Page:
Public markets, or “wet markets,” all of which have wet floors from freshly washed produce, are usually large, open-air places filled with stalls selling all sorts of fresh produce, meats, seafood, sundries, and flowers. Each vendor has his own specialty. Markets open early every morning; some close before noon, and others remain open till late afternoon, even on Sundays. Prices are generally lower than those at supermarkets or provision shops. Returning to the same stall on a regular basis will help set better prices. All transactions are cash only. These can be great fun once you get used to the country and language. But at first, it is probably better and more convenient to send your maid for the meat and vegetables. Shopping at the local markets is best done when one is comfortable with the language and prices. Every little area has its own small- or medium-sized market. Shopping In recent years, Shanghai has seen explosive growth in the construction of shopping malls. Developers promote the malls as places for families to shop, eat, and be entertained. In fact, on weekends, the traffic and crowds can get quite heavy. These facilities include department stores, supermarkets, banks, restaurants, movie theaters, and many specialty shops. Keep your shopping list for Shanghai essentials until you know where to buy things and are comfortable shopping here. You do not need to plan to arrive with ALL the clothes you will need right away. One month’s supply of essential toiletries is recommended. Travel in China/Asia China offers endless travel opportunities within the country, and is also well placed as a springboard for interesting and exciting holidays. Other parts of Asia–with the delights of Thailand, Hong Kong, Malaysia, the Philippines, and Singapore–are easily reached. India, Nepal, and Vietnam offer new and challenging possibilities. Many foreigners visit Australia and New Zealand during their stay in China, enjoying the delights of the western world down under style. Travel guidebooks brought from home can be a great help in planning holidays. Excellent selections of guides for Asian destinations are available in Shanghai, but books are expensive here. It is important to book your travel plans early as school vacations occur during popular tourist times. Plane and hotel reservations must be made well in advance. Summer is not too early to reserve December travel.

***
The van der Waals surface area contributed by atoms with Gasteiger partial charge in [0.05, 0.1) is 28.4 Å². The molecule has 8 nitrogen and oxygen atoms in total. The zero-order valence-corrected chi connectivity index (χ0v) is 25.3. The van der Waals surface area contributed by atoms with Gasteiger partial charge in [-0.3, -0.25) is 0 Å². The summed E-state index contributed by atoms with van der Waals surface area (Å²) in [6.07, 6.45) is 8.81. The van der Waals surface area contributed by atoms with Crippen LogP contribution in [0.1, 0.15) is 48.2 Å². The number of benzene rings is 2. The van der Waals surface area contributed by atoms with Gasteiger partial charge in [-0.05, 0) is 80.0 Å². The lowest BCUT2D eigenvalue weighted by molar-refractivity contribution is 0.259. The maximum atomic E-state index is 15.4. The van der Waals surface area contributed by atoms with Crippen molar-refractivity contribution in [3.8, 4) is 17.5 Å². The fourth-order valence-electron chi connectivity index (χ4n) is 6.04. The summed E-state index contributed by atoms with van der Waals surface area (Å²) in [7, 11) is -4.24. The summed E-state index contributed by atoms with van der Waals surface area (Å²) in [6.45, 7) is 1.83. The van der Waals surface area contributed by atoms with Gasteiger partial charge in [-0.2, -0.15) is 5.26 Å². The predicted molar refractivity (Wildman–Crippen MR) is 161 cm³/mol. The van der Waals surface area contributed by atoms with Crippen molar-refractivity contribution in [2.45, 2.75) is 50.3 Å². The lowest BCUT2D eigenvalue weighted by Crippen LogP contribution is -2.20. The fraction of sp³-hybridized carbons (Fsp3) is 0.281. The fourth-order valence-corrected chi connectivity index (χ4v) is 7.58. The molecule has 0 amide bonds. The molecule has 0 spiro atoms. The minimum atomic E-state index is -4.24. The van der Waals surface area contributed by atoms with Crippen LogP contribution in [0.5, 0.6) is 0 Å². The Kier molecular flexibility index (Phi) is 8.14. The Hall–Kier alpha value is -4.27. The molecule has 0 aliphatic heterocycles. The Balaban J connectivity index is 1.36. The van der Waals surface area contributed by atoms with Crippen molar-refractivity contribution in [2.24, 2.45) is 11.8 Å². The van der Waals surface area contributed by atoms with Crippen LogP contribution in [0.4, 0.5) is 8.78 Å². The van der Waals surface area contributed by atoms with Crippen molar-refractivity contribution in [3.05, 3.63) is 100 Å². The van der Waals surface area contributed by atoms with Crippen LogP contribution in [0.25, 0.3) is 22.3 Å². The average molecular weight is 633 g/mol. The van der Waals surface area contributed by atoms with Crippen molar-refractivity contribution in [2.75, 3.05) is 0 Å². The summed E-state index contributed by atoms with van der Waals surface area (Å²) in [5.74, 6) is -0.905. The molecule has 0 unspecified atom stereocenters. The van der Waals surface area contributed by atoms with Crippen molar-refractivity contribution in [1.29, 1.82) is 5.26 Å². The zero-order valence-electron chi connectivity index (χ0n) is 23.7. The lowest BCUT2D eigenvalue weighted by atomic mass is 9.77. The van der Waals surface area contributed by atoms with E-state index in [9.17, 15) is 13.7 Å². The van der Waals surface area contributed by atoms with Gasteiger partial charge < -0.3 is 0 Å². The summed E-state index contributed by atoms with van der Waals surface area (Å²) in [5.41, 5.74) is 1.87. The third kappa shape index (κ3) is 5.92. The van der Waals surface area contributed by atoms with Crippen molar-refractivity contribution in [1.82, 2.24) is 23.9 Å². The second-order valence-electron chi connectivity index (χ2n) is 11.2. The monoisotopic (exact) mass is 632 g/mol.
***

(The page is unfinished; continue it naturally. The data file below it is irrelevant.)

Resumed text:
Expat Websites Asia Xpat – http://shanghai.asiaxpat.com